Under current president Barack Obama, who more or less has been progressive concerning local and social matters within the USA, has not only continued the legacy of Bush-era military campaigns, but has amplified a seek-and-destroy, extrajudicial drone program that could be considered crimes against humanity. Yemen, Somalia, Afghanistan, and Pakistan are what I would like to call “Drone Zones” in that no real formal declaration of war has been made, but are part of a continuous bombing campaign in which civilians are unfortunately part of the casualties.  These bombing campaigns are simply not effective in changing hearts and minds. Whose ideology is going to favor Westerners when their neighbor, perhaps a civilian, had been killed by them?  Spreading democracy doesn’t come from without, but from within.

So what is freedom in 21st century terms? Which country is most free? Is freedom being able to do literally whatever you want? Or is freedom being able to have social and economic mobility in the form of one’s access to a good education, housing, food, medicine, and other facilities or amenities that First World inhabitants encounter with less difficulty.

Spreading freedom and democracy as part of a bombing campaign can be seen as a vice, like any other, freedom is aggression, anger, addiction, greed, censorship, gluttony, hatred, hysteria, lust, perversion, vanity and wrath. Although this may not be our ideal of what freedom is, the countries that suffer from “American Freedom” by way of military operations, heavy policing and lengthy occupations, fear cultural infiltration or annihilation.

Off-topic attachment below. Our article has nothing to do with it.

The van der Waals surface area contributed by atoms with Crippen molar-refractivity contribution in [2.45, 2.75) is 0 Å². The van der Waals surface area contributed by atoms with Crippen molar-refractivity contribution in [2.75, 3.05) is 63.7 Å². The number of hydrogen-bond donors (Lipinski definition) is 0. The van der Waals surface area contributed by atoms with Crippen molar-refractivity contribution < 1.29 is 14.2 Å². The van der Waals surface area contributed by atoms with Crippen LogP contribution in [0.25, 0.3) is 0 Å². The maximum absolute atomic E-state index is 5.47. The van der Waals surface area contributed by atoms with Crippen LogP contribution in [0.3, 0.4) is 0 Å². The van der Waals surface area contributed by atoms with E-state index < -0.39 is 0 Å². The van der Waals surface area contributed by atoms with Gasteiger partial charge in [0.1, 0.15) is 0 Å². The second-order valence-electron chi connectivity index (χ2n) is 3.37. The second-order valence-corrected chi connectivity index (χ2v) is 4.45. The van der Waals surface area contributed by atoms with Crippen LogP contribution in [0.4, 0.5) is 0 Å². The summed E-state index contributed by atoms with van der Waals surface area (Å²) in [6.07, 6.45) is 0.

Freedom, by way of material objects, is in a sense purely economical, in that freedom is for the rich; oppression is for the poor. If you live in a conflict zone, and you are rich, you might have more freedom to leave, through legal means or not, than a poor person. If you live in a country where women’s access to reproductive services are restricted, as a rich person, you might have the freedom to travel to another country where women’s reproductive laws are different. This is not to say that a poor person cannot escape a conflict zone or access healthcare, but the pyramidal structure of modern and post-industrial human society shows that the upper echelon of society, the wealthy and powerful, are the ones who make and break the laws.  Materialistic freedom in terms of commodities is not universal.